Mainstream and social media have taken their turn analyzing Justin Trudeau’s first year in government. With contributors such as Murray Dobbin, Michal Rozworski, Herman Rosenfield, Sarah Beuhler, et al, our focus section, “Short Change,” has a different slant than you are likely to find elsewhere. The authors address policy on the economy, pipelines, relations with First Nations, trade agreements and labour. Not surprisingly, the overwhelming finding is one of style over substance. Planned by Andrea Levy and Richard Swift, this section is a must read.
Barely six years old, Jacobin is the fastest growing socialist publication in the English-speaking world. CD’s Andrea Levy had an opportunity to interview founding editor Bhaskar Sunkara in Montreal in the
fall. In this issue, Sunkara gives his views on Trump’s victory and strategies to defeat him in 2021. In the Spring issue’s Part Two, he talks about Jacobin, his views about socialism and renewing the socialist movement in America.
This issue of CD follows up a discussion in our fall issue around George Martell’s proposals to organize a Left politics around the Leap Manifesto. Here, Martell responds to his critics and continues the conversation.
What would a Left energy policy look like? Imre Szeman and Jeff Diamanti are two members of the Petrocultures Research Group in Edmonton. After hearing their provocative presentation at the 2016 Congress of the Humanities and Social Sciences, we invited them to share their views in CD.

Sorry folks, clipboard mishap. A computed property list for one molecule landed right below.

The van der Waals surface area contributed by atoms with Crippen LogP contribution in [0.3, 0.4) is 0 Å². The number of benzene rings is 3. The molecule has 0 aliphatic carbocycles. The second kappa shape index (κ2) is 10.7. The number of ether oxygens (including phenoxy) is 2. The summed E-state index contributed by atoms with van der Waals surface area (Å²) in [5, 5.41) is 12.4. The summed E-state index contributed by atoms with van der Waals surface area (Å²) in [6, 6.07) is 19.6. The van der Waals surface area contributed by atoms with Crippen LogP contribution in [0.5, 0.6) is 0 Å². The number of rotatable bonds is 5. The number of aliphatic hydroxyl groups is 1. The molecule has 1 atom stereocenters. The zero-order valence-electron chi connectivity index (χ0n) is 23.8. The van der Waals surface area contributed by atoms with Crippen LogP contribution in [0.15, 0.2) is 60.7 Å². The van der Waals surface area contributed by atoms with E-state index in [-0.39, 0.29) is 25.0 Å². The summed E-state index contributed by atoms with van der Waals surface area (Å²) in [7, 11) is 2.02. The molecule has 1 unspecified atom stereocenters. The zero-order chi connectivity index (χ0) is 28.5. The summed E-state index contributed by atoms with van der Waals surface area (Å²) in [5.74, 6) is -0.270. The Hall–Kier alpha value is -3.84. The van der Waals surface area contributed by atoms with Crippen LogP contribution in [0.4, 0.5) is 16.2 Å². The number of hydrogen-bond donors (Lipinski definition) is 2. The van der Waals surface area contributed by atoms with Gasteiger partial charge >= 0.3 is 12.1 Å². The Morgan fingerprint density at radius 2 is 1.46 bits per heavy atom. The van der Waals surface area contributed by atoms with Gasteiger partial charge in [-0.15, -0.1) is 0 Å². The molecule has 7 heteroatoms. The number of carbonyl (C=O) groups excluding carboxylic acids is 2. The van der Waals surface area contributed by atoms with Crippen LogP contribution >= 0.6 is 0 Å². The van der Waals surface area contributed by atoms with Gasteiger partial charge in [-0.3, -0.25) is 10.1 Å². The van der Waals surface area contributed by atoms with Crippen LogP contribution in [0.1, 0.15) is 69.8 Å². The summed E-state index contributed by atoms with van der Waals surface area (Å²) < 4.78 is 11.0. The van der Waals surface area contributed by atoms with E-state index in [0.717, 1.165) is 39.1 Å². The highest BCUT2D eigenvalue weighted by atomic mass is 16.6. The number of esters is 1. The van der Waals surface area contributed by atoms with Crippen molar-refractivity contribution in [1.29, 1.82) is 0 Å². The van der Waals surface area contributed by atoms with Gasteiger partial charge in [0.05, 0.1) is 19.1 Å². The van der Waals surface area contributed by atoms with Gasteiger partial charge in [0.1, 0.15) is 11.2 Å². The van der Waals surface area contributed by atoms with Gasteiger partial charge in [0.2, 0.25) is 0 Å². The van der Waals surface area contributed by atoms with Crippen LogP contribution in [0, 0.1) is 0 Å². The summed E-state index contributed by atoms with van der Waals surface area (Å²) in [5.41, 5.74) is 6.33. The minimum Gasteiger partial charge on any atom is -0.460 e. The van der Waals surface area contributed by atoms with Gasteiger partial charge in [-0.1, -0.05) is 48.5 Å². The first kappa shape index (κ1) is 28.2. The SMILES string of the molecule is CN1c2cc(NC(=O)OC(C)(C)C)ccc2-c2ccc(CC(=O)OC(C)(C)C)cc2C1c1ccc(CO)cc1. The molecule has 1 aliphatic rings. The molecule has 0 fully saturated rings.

Over the past several years, CD has published articles about the vile role of Canadian mining companies in Latin America and Africa. This issue, Jackie McVicar and MiningWatch Canada’s Jen Moore contribute two more devastating accounts.
As we put this issue of CD together, we learned of the death of Warren Allmand, long-time Liberal MP for Notre-Dame-de-Grace in Montreal (winner in nine consecutive elections). This thoughtful, principled voice within the Liberal Party passed on just as we were completing this issue of CD which takes aim at the first year of Justin Trudeau’s government. For many years, Allmand was the conscience of the Liberals, standing firm for human rights at home and internationally (for the Irish and the Palestinians) and was the architect of the bill to abolish capital punishment in 1976. To the end, he remained active in the campaign to free U.S. Native American activist Leonard Peltier. He often incurred the displeasure of his own party, such as when he stood against Trudeau the Elder’s constitutional proposals or the Paul Martin-crafted austerity budget of 1995. Sadly, the current Liberal government lacks such voices.